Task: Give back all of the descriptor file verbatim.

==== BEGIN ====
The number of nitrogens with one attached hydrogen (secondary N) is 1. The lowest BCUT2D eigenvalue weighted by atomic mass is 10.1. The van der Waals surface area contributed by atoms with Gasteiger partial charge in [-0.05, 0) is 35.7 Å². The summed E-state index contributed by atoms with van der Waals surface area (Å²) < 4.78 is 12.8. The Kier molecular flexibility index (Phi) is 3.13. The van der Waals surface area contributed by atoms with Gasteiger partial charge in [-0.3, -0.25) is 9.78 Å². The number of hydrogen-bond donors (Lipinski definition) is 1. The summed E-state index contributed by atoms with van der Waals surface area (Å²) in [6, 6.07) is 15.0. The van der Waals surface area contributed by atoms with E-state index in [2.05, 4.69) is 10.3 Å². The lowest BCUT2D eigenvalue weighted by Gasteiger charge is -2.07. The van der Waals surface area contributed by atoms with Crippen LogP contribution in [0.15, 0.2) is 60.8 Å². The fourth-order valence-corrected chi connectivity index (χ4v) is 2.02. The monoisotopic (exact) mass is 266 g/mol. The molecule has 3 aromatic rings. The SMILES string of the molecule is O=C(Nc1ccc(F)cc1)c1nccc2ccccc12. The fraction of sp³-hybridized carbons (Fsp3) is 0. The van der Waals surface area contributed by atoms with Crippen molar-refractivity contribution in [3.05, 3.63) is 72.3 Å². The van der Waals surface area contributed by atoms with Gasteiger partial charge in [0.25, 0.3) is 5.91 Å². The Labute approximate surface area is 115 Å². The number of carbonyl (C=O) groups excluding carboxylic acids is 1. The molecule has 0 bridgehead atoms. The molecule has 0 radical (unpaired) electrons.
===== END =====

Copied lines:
The number of nitrogens with one attached hydrogen (secondary N) is 1. The lowest BCUT2D eigenvalue weighted by atomic mass is 10.1. The van der Waals surface area contributed by atoms with Gasteiger partial charge in [-0.05, 0) is 35.7 Å². The summed E-state index contributed by atoms with van der Waals surface area (Å²) < 4.78 is 12.8. The Kier molecular flexibility index (Phi) is 3.13. The van der Waals surface area contributed by atoms with Gasteiger partial charge in [-0.3, -0.25) is 9.78 Å². The number of hydrogen-bond donors (Lipinski definition) is 1. The summed E-state index contributed by atoms with van der Waals surface area (Å²) in [6, 6.07) is 15.0. The van der Waals surface area contributed by atoms with E-state index in [2.05, 4.69) is 10.3 Å². The lowest BCUT2D eigenvalue weighted by Gasteiger charge is -2.07. The van der Waals surface area contributed by atoms with Crippen LogP contribution in [0.15, 0.2) is 60.8 Å². The fourth-order valence-corrected chi connectivity index (χ4v) is 2.02. The monoisotopic (exact) mass is 266 g/mol. The molecule has 3 aromatic rings. The SMILES string of the molecule is O=C(Nc1ccc(F)cc1)c1nccc2ccccc12. The fraction of sp³-hybridized carbons (Fsp3) is 0. The van der Waals surface area contributed by atoms with Crippen molar-refractivity contribution in [3.05, 3.63) is 72.3 Å². The van der Waals surface area contributed by atoms with Gasteiger partial charge in [0.25, 0.3) is 5.91 Å². The Labute approximate surface area is 115 Å². The number of carbonyl (C=O) groups excluding carboxylic acids is 1. The molecule has 0 bridgehead atoms. The molecule has 0 radical (unpaired) electrons.